If you have ever tasted home grown or local farm grown garlic you know it is far superior in flavor to what you can buy in the grocery store. Garlic is an easy crop to grow and planting it in October/early November will ensure you a bountiful harvest next July – which will keep you in home grown garlic for the entire year. Get your soil ready and give it a try.
Garlic should be planted between October 1 and November 15 to give the clove a chance to develop some roots before it goes dormant for the winter.
• Separate cloves from the bulb and plant root side down (pointed side up) about 2-4 inches deep, 6-8 inches apart in the row and 12-18 inches between rows. A bulb planter used for tulips and daffodils is an excellent tool to get a number of cloves planted quickly. I just push them down with my thumb- that is just about 2-4 inches.
• In mid to late November, when the ground begins to freeze, mulch the planting bed with 6-12 inches of straw. This step insures it won’t heave with the freezing and thawing of winter and will survive the cold temperatures.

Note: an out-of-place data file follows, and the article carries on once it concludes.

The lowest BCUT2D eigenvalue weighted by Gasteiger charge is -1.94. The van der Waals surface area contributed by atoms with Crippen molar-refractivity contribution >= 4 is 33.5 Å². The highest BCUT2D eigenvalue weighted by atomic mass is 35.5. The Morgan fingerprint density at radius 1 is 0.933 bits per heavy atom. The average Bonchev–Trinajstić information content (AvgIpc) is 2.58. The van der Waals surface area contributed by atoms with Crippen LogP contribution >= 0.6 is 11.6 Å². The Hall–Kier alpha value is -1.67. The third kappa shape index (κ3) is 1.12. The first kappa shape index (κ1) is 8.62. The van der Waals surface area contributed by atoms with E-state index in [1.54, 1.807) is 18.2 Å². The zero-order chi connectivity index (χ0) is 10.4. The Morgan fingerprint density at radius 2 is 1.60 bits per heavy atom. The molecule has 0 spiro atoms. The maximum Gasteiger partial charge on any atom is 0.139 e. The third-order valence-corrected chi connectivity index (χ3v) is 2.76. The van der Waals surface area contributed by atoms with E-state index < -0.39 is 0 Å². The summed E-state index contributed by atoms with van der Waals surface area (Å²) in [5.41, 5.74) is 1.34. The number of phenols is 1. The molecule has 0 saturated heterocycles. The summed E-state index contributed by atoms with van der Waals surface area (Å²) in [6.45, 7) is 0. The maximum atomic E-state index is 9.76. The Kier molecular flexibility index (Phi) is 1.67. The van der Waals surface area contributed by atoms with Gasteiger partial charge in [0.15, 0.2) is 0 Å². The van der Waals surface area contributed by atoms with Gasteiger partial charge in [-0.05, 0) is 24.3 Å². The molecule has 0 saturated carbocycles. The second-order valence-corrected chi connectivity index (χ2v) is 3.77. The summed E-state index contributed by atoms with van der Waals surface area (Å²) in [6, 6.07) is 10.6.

• In early spring as the ground thaws, look for the green tips beginning to emerge underneath the straw. When they emerge, pull the straw back but leave it in place between the rows, where it will keep the weeds down and the water in.
• Fertilize in spring with a complete fertilizer such as 10-10-10 (3 lb per 100 sq. feet), or an organic complete fertilizer at roughly twice the rate, as usually they contain roughly half the nitrogen as chemical fertilizers.
• As half of the leaves begin to die-back in July harvest the garlic by gently pulling on the stalk while prying beneath the bulb with a trowel. The clove you planted last fall will have magically turned into a multi-cloved bulb. Gently shake off the dirt but do not wash before storage. Don’t wait until all the leaves have died-back or your bulbs will not store
• Cure the garlic by hanging in a warm, dry, well ventilated place such as a barn or attic. Try laying them on a sheet of cardboard in your garage. Let them cure for two weeks.
• For storage give them another shake after two weeks of curing to remove more soil, cut off the stalks of hardneck varieties and store them in a cool dry place. For softneck you can leave the stalks attached if you wish to braid and hang them for ease of use and aesthetics in the kitchen – but you may also cut off the stalks and store them with the hardneck varieties.
• Save some of your biggest bulbs for planting next fall.